Radiographs of the left knee showed a small mass at the posterior aspect of the distal femoral metaphysis. The mass was shaped like a dome and showed amorphous osteoid-type mineralization and aggressive periosteal reaction (Fig. 1). CT of the lesion showed that its epicenter was at the cortical surface, with a small mass projecting into the soft tissues and a lytic component that appeared to penetrating the cortex and extending into the medullary space (Fig. 2). Amorphous mineralization was present within the lesion, and aggressive periosteal reaction with sunburst morphology was present (Fig. 3). MRI showed the lesion straddling the cortex, with most of the tumor volume on the surface of the bone (Fig. 4). There was heterogeneous signal on T1- and T2-weighted sequences, with extensive surrounding marrow, periosteal, and soft-tissue edema (Fig. 5). The lesion was hot on radionuclide bone scan (Fig. 6). The radiologic impression was that of periosteal osteosarcoma.
The patient underwent an open biopsy. An intraoperative frozen section was obtained, which showed irregular small trabeculae of bone with osteoblastic cells lining the trabeculae and in the intertrabecular space mixed with occasional osteoclasts and some larger atypical cells. Due to the presence of some atypical cells, there was concern for osteosarcoma. The surgical site was closed in anticipation of preoperative chemotherapy. Further evaluation of the frozen and permanent histological sections demonstrated similar trabecular bone formation lined by plump osteoblasts and occasional osteoclasts with a richly vascular stroma typical of osteoblastoma (Fig.7). There were occasional larger atypical epithelioid cells with abundant amphophilic cytoplasm and preserved nuclear-to-cytoplasmic ratios. Such cells can be seen in osteoblastoma. The histopathological features in conjunction with the radiological findings supported the final pathologic diagnosis of periosteal osteoblastoma.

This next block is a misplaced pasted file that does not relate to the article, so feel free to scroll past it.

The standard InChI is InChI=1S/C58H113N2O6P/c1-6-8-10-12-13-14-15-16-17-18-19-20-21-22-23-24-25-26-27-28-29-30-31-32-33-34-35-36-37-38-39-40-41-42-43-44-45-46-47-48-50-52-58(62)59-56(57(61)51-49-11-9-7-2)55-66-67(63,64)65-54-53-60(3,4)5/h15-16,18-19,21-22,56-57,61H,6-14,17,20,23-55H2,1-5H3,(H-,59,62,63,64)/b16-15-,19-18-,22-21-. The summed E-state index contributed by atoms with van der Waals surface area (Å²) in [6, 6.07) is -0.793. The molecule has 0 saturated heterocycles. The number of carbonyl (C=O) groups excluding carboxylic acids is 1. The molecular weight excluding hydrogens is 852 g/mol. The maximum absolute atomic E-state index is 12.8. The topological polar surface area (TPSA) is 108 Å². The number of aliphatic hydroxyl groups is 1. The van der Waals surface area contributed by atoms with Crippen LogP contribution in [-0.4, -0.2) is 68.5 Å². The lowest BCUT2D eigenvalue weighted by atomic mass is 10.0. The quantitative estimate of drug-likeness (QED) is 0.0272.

The patient subsequently underwent radical resection of the lesion with cryotherapy. Reconstruction of the surgical defect was accomplished with internal fixation using a cortical strut allograft placed over morsellized cadaveric allograft. The pathology of the resection specimen was again consistent with osteoblastoma, subperiosteal type. Importantly, there was no evidence of invasion of the underlying bone, further helping to exclude osteosarcoma (Fig. 8). The surgical margins were free of neoplasm.